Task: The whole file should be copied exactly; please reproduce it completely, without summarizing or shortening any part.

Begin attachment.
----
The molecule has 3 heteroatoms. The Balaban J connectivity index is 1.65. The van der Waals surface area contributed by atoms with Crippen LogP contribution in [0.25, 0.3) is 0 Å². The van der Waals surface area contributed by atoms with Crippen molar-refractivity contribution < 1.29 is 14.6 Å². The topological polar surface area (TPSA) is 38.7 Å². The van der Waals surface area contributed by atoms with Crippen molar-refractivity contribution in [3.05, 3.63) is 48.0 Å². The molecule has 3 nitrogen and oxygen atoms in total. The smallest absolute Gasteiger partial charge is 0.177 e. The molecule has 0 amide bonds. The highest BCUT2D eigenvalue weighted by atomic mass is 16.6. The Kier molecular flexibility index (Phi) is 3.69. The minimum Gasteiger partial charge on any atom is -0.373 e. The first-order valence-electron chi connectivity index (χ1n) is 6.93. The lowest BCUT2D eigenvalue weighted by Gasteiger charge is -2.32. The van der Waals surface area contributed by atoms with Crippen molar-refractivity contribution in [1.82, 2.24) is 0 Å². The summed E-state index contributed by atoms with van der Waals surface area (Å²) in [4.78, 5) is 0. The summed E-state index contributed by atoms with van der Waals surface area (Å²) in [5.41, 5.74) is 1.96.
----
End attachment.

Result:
The molecule has 3 heteroatoms. The Balaban J connectivity index is 1.65. The van der Waals surface area contributed by atoms with Crippen LogP contribution in [0.25, 0.3) is 0 Å². The van der Waals surface area contributed by atoms with Crippen molar-refractivity contribution < 1.29 is 14.6 Å². The topological polar surface area (TPSA) is 38.7 Å². The van der Waals surface area contributed by atoms with Crippen molar-refractivity contribution in [3.05, 3.63) is 48.0 Å². The molecule has 3 nitrogen and oxygen atoms in total. The smallest absolute Gasteiger partial charge is 0.177 e. The molecule has 0 amide bonds. The highest BCUT2D eigenvalue weighted by atomic mass is 16.6. The Kier molecular flexibility index (Phi) is 3.69. The minimum Gasteiger partial charge on any atom is -0.373 e. The first-order valence-electron chi connectivity index (χ1n) is 6.93. The lowest BCUT2D eigenvalue weighted by Gasteiger charge is -2.32. The van der Waals surface area contributed by atoms with Crippen molar-refractivity contribution in [1.82, 2.24) is 0 Å². The summed E-state index contributed by atoms with van der Waals surface area (Å²) in [4.78, 5) is 0. The summed E-state index contributed by atoms with van der Waals surface area (Å²) in [5.41, 5.74) is 1.96.